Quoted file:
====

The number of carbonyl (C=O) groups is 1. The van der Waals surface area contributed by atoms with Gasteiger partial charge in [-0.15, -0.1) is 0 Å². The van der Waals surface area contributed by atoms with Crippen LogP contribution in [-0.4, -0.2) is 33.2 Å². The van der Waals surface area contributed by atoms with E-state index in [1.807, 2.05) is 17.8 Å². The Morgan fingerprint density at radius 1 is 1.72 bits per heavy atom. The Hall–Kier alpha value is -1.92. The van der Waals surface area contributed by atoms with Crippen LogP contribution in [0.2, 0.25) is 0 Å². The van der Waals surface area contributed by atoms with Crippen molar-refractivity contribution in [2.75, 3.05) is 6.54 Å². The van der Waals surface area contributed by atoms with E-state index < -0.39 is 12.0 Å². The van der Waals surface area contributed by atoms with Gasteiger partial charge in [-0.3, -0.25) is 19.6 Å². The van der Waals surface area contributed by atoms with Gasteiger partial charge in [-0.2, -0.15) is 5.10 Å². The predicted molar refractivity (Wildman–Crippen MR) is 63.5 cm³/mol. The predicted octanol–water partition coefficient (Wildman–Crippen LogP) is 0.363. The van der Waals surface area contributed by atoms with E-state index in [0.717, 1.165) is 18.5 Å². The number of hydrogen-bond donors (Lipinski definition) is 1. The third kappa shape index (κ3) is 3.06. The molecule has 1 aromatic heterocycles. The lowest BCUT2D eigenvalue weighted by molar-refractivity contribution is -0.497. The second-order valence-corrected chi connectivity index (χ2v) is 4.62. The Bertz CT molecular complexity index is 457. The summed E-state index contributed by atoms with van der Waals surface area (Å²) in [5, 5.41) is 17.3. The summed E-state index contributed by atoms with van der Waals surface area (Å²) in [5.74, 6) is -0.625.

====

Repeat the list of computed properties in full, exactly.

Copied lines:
The number of carbonyl (C=O) groups is 1. The van der Waals surface area contributed by atoms with Gasteiger partial charge in [-0.15, -0.1) is 0 Å². The van der Waals surface area contributed by atoms with Crippen LogP contribution in [-0.4, -0.2) is 33.2 Å². The van der Waals surface area contributed by atoms with E-state index in [1.807, 2.05) is 17.8 Å². The Morgan fingerprint density at radius 1 is 1.72 bits per heavy atom. The Hall–Kier alpha value is -1.92. The van der Waals surface area contributed by atoms with Crippen LogP contribution in [0.2, 0.25) is 0 Å². The van der Waals surface area contributed by atoms with Crippen molar-refractivity contribution in [2.75, 3.05) is 6.54 Å². The van der Waals surface area contributed by atoms with E-state index < -0.39 is 12.0 Å². The van der Waals surface area contributed by atoms with Gasteiger partial charge in [-0.3, -0.25) is 19.6 Å². The van der Waals surface area contributed by atoms with Gasteiger partial charge in [-0.2, -0.15) is 5.10 Å². The predicted molar refractivity (Wildman–Crippen MR) is 63.5 cm³/mol. The predicted octanol–water partition coefficient (Wildman–Crippen LogP) is 0.363. The van der Waals surface area contributed by atoms with E-state index in [0.717, 1.165) is 18.5 Å². The number of hydrogen-bond donors (Lipinski definition) is 1. The third kappa shape index (κ3) is 3.06. The molecule has 1 aromatic heterocycles. The lowest BCUT2D eigenvalue weighted by molar-refractivity contribution is -0.497. The second-order valence-corrected chi connectivity index (χ2v) is 4.62. The Bertz CT molecular complexity index is 457. The summed E-state index contributed by atoms with van der Waals surface area (Å²) in [5, 5.41) is 17.3. The summed E-state index contributed by atoms with van der Waals surface area (Å²) in [5.74, 6) is -0.625.